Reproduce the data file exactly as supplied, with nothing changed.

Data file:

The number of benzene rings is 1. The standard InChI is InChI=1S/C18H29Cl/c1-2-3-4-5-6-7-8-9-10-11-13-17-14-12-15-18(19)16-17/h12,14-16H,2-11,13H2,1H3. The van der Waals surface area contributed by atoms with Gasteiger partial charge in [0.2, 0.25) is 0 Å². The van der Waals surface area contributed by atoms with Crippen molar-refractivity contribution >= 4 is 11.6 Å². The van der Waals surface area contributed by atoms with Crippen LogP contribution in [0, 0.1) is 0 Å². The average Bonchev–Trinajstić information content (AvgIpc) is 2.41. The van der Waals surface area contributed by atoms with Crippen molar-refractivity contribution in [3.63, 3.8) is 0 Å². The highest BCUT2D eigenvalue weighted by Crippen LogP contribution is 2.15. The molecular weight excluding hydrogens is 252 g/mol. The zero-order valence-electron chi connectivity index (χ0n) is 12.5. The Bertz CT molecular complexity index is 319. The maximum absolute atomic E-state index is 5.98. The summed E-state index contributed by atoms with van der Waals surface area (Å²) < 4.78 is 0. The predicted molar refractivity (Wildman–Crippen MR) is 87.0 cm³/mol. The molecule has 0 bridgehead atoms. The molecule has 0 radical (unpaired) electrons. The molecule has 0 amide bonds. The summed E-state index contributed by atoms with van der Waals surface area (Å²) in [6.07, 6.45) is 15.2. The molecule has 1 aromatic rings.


The number of benzene rings is 1. The standard InChI is InChI=1S/C18H29Cl/c1-2-3-4-5-6-7-8-9-10-11-13-17-14-12-15-18(19)16-17/h12,14-16H,2-11,13H2,1H3. The van der Waals surface area contributed by atoms with Gasteiger partial charge in [0.2, 0.25) is 0 Å². The van der Waals surface area contributed by atoms with Crippen molar-refractivity contribution >= 4 is 11.6 Å². The van der Waals surface area contributed by atoms with Crippen LogP contribution in [0, 0.1) is 0 Å². The average Bonchev–Trinajstić information content (AvgIpc) is 2.41. The van der Waals surface area contributed by atoms with Crippen molar-refractivity contribution in [3.63, 3.8) is 0 Å². The highest BCUT2D eigenvalue weighted by Crippen LogP contribution is 2.15. The molecular weight excluding hydrogens is 252 g/mol. The zero-order valence-electron chi connectivity index (χ0n) is 12.5. The Bertz CT molecular complexity index is 319. The maximum absolute atomic E-state index is 5.98. The summed E-state index contributed by atoms with van der Waals surface area (Å²) < 4.78 is 0. The predicted molar refractivity (Wildman–Crippen MR) is 87.0 cm³/mol. The molecule has 0 bridgehead atoms. The molecule has 0 radical (unpaired) electrons. The molecule has 0 amide bonds. The summed E-state index contributed by atoms with van der Waals surface area (Å²) in [6.07, 6.45) is 15.2. The molecule has 1 aromatic rings.